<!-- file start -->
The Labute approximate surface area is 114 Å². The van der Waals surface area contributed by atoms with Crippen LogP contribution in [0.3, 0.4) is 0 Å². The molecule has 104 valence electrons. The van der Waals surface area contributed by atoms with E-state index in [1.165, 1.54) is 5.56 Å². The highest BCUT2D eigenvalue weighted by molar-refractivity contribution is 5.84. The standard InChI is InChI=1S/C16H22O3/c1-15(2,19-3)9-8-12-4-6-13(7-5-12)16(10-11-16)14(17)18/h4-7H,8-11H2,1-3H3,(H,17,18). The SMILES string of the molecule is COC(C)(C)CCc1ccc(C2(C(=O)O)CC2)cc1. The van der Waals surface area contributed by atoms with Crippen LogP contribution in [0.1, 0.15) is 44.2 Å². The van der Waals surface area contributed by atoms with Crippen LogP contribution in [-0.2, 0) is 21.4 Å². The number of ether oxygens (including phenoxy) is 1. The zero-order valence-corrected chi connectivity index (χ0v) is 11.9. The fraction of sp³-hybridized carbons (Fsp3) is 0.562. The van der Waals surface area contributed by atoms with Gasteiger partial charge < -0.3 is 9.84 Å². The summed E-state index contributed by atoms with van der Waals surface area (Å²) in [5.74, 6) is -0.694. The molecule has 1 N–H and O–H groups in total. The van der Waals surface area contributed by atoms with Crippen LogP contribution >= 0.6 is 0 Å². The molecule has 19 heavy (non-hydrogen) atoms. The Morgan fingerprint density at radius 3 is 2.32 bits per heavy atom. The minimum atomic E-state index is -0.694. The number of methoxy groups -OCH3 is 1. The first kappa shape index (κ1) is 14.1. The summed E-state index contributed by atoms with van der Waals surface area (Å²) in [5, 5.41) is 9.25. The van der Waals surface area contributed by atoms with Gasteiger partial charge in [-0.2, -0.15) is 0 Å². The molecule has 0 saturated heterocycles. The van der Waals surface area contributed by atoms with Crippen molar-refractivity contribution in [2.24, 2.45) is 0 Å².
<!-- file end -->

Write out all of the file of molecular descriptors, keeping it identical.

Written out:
The Labute approximate surface area is 114 Å². The van der Waals surface area contributed by atoms with Crippen LogP contribution in [0.3, 0.4) is 0 Å². The molecule has 104 valence electrons. The van der Waals surface area contributed by atoms with E-state index in [1.165, 1.54) is 5.56 Å². The highest BCUT2D eigenvalue weighted by molar-refractivity contribution is 5.84. The standard InChI is InChI=1S/C16H22O3/c1-15(2,19-3)9-8-12-4-6-13(7-5-12)16(10-11-16)14(17)18/h4-7H,8-11H2,1-3H3,(H,17,18). The SMILES string of the molecule is COC(C)(C)CCc1ccc(C2(C(=O)O)CC2)cc1. The van der Waals surface area contributed by atoms with Crippen LogP contribution in [0.1, 0.15) is 44.2 Å². The van der Waals surface area contributed by atoms with Crippen LogP contribution in [-0.2, 0) is 21.4 Å². The number of ether oxygens (including phenoxy) is 1. The zero-order valence-corrected chi connectivity index (χ0v) is 11.9. The fraction of sp³-hybridized carbons (Fsp3) is 0.562. The van der Waals surface area contributed by atoms with Gasteiger partial charge < -0.3 is 9.84 Å². The summed E-state index contributed by atoms with van der Waals surface area (Å²) in [5.74, 6) is -0.694. The molecule has 1 N–H and O–H groups in total. The van der Waals surface area contributed by atoms with Crippen LogP contribution >= 0.6 is 0 Å². The molecule has 19 heavy (non-hydrogen) atoms. The Morgan fingerprint density at radius 3 is 2.32 bits per heavy atom. The minimum atomic E-state index is -0.694. The number of methoxy groups -OCH3 is 1. The first kappa shape index (κ1) is 14.1. The summed E-state index contributed by atoms with van der Waals surface area (Å²) in [5, 5.41) is 9.25. The van der Waals surface area contributed by atoms with Gasteiger partial charge in [-0.2, -0.15) is 0 Å². The molecule has 0 saturated heterocycles. The van der Waals surface area contributed by atoms with Crippen molar-refractivity contribution in [2.24, 2.45) is 0 Å².